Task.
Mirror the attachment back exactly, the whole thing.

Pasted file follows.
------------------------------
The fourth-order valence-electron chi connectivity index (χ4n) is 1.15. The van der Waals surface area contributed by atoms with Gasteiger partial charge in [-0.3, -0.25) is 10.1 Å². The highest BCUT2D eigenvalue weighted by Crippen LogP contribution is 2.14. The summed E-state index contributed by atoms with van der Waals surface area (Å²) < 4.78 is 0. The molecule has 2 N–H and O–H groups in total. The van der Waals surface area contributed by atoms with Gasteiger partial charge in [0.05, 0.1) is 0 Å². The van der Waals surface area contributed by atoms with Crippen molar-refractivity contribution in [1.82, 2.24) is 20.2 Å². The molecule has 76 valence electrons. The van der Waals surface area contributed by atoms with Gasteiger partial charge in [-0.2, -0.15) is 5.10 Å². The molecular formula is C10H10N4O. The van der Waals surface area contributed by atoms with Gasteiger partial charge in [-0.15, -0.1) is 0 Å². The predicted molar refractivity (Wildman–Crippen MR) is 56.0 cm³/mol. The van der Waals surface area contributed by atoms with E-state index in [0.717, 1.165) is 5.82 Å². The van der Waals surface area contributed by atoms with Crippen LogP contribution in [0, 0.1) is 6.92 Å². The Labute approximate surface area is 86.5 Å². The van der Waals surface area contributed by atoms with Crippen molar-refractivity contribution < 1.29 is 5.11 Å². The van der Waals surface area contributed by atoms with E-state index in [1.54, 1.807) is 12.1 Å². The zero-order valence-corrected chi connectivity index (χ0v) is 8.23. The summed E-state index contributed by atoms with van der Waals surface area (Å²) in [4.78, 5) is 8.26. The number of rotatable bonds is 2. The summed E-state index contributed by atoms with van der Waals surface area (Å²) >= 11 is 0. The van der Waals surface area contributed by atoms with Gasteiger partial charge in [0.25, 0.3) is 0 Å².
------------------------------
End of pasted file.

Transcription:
The fourth-order valence-electron chi connectivity index (χ4n) is 1.15. The van der Waals surface area contributed by atoms with Gasteiger partial charge in [-0.3, -0.25) is 10.1 Å². The highest BCUT2D eigenvalue weighted by Crippen LogP contribution is 2.14. The summed E-state index contributed by atoms with van der Waals surface area (Å²) < 4.78 is 0. The molecule has 2 N–H and O–H groups in total. The van der Waals surface area contributed by atoms with Gasteiger partial charge in [0.05, 0.1) is 0 Å². The van der Waals surface area contributed by atoms with Crippen molar-refractivity contribution in [1.82, 2.24) is 20.2 Å². The molecule has 76 valence electrons. The van der Waals surface area contributed by atoms with Gasteiger partial charge in [-0.2, -0.15) is 5.10 Å². The molecular formula is C10H10N4O. The van der Waals surface area contributed by atoms with Gasteiger partial charge in [-0.15, -0.1) is 0 Å². The predicted molar refractivity (Wildman–Crippen MR) is 56.0 cm³/mol. The van der Waals surface area contributed by atoms with E-state index in [0.717, 1.165) is 5.82 Å². The van der Waals surface area contributed by atoms with Crippen LogP contribution in [0, 0.1) is 6.92 Å². The Labute approximate surface area is 86.5 Å². The van der Waals surface area contributed by atoms with Crippen molar-refractivity contribution < 1.29 is 5.11 Å². The van der Waals surface area contributed by atoms with E-state index in [1.54, 1.807) is 12.1 Å². The zero-order valence-corrected chi connectivity index (χ0v) is 8.23. The summed E-state index contributed by atoms with van der Waals surface area (Å²) in [4.78, 5) is 8.26. The number of rotatable bonds is 2. The summed E-state index contributed by atoms with van der Waals surface area (Å²) >= 11 is 0. The van der Waals surface area contributed by atoms with Gasteiger partial charge in [0.25, 0.3) is 0 Å².